Not sure how it would have been received if I had turned in a composition in the key of Cflat, for instance.
As per a previous post, a whole step modulation from Bmajor (5sharps) to C# major (7 sharps) makes sense in spite of the unwieldy signature.
So, um, excuse me...
 

Maguchi

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I stand corrected.
My theoretical education, such as it was, tended to be piano- centric and rarely used equalled frowned upon; or at least disliked by the majority.
Not sure how it would have been received if I had turned in a composition in the key of Cflat, for instance.
As per a previous post, a whole step modulation from Bmajor (5sharps) to C# major (7 sharps) makes sense in spite of the unwieldy signature.
So, um, excuse me...
I agree, don't think I've ever seen a piece written in C#. However a modulation to C# might happen on a rare occasion. I learned on piano too and I do remember seeing some compositions in B natural and Db. They were a bear to play, at least on piano. On guitar, probably easier to play in a key with a lot of sharps or flats for some reason.
 
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Maguchi

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I've heard that the reason that some keys get used more than others is because guitar players like to play where the dots are on their necks more than in between the dots, lol. Maybe there's some truth to it.
Also some keys are more popular on guitar due to open strings or open position chords that are available on the guitar
 

Maguchi

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I hated it when people in a band start arguing over note and chord spellings. It wastes time and creates confusion.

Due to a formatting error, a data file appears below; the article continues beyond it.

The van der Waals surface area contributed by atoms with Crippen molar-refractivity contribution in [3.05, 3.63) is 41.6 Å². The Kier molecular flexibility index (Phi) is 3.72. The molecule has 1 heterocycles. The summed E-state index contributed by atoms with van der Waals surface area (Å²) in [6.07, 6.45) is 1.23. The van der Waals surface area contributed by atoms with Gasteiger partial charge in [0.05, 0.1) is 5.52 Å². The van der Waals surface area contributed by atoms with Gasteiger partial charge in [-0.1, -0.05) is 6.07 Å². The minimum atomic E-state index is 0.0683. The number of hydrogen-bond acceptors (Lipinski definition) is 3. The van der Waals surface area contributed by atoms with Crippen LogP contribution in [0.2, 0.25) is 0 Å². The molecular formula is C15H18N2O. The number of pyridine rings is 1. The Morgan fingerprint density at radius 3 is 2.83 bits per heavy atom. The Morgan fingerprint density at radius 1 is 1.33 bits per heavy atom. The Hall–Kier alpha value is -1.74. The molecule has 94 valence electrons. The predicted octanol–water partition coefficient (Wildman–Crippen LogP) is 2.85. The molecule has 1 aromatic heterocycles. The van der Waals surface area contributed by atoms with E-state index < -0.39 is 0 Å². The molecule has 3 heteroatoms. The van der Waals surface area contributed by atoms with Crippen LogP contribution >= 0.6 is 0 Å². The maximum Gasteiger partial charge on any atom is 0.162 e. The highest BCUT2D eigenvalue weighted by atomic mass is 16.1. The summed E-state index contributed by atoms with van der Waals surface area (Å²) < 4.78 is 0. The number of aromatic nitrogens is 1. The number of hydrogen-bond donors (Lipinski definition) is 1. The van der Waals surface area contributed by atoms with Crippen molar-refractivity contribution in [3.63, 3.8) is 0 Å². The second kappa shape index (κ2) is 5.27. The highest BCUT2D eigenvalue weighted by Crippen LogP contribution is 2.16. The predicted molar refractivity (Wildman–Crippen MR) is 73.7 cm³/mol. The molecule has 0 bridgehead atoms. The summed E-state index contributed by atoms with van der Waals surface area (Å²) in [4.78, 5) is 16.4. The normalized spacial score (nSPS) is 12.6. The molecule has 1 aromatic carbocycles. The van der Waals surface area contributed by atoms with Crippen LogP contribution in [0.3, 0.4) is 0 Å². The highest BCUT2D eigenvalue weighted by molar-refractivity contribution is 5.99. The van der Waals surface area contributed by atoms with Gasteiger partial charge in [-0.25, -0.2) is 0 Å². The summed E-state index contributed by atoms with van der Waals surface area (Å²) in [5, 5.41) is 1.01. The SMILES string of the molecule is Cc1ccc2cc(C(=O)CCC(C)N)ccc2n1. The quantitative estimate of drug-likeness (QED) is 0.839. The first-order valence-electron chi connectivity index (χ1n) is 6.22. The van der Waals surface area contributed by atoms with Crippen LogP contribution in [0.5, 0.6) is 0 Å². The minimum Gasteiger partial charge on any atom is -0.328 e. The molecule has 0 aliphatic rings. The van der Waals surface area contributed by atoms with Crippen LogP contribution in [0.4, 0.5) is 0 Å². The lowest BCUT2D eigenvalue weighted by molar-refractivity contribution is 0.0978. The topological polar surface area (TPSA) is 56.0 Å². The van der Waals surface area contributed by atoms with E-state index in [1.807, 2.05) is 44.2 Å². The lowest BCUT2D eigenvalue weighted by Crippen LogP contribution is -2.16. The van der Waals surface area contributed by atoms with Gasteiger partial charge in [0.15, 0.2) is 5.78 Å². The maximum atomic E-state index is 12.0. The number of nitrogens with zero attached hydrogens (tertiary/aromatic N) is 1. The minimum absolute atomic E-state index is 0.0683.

Not everyone in the band is using the same spelling system. Sometimes SRV thinks he's in G, but it is sounding Gb or F# due to tuning. Yngwie, in his concerti, plays Am in his guitar fingerings, but the poor violinists' work is made more difficult and less sure when they have to play in Ab minor. When someone writes a concerto for detuned guitar and standard-tuned orchestra, how do you title the work? Concerto in Am or Concerto in Abm?
G# minor would be most likely used because it is 5 sharps. But Ab minor, which is 7 flats could also be used. I follow the reasoning that if the guitar was detuned, the piece would be played with the fingerings and on the frets that would be a higher key on a standard tuned guitar, however the title of the piece would be in the key that it sounds in. However there are some exceptions. There are some orchestras that play Baroque music with old Baroque style instruments which are tuned lower than today's pitches and tunings. In those cases the pieces would be titled in the keys that existed in the 1600s which sound lower by today's standards,
 
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Hpilotman

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Paralysis by Analysis.

Just Plug In and Play and have fun. Otherwise why are we doing it?

I heard a guitar player from the hills of Tennessee in the early 1970's who was a sawmill worker by day. I'm willing to bet that he did not know a lick of theory but was an outstanding player that could have given Chet Atkins a run for the money.

Learn whatever amount of theory you need to make you happy.